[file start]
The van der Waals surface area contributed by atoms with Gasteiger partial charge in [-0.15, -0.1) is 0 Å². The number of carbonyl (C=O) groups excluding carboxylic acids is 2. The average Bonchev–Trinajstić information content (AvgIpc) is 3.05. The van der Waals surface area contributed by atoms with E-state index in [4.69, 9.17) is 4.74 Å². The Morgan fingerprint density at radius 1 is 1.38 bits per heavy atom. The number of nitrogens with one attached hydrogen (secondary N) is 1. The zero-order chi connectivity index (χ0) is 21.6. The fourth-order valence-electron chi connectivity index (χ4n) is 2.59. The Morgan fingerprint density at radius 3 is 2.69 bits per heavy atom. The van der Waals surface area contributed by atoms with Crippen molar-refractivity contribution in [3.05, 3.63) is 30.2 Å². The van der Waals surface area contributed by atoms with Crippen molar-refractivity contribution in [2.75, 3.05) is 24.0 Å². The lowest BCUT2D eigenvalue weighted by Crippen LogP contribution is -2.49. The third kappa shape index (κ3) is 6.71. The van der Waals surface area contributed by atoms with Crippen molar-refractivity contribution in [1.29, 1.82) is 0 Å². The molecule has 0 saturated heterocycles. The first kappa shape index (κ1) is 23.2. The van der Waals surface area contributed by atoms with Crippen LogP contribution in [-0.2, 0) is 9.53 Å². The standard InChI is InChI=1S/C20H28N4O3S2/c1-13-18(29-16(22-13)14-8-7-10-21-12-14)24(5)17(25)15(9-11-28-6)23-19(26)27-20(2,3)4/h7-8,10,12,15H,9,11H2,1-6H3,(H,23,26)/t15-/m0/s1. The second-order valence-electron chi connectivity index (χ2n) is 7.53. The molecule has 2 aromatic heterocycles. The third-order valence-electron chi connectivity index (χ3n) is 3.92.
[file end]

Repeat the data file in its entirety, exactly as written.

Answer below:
The van der Waals surface area contributed by atoms with Gasteiger partial charge in [-0.15, -0.1) is 0 Å². The number of carbonyl (C=O) groups excluding carboxylic acids is 2. The average Bonchev–Trinajstić information content (AvgIpc) is 3.05. The van der Waals surface area contributed by atoms with E-state index in [4.69, 9.17) is 4.74 Å². The Morgan fingerprint density at radius 1 is 1.38 bits per heavy atom. The number of nitrogens with one attached hydrogen (secondary N) is 1. The zero-order chi connectivity index (χ0) is 21.6. The fourth-order valence-electron chi connectivity index (χ4n) is 2.59. The Morgan fingerprint density at radius 3 is 2.69 bits per heavy atom. The van der Waals surface area contributed by atoms with Crippen molar-refractivity contribution in [3.05, 3.63) is 30.2 Å². The van der Waals surface area contributed by atoms with Crippen molar-refractivity contribution in [2.75, 3.05) is 24.0 Å². The lowest BCUT2D eigenvalue weighted by Crippen LogP contribution is -2.49. The third kappa shape index (κ3) is 6.71. The van der Waals surface area contributed by atoms with Crippen molar-refractivity contribution in [1.29, 1.82) is 0 Å². The molecule has 0 saturated heterocycles. The first kappa shape index (κ1) is 23.2. The van der Waals surface area contributed by atoms with Crippen LogP contribution in [-0.2, 0) is 9.53 Å². The standard InChI is InChI=1S/C20H28N4O3S2/c1-13-18(29-16(22-13)14-8-7-10-21-12-14)24(5)17(25)15(9-11-28-6)23-19(26)27-20(2,3)4/h7-8,10,12,15H,9,11H2,1-6H3,(H,23,26)/t15-/m0/s1. The second-order valence-electron chi connectivity index (χ2n) is 7.53. The molecule has 2 aromatic heterocycles. The third-order valence-electron chi connectivity index (χ3n) is 3.92.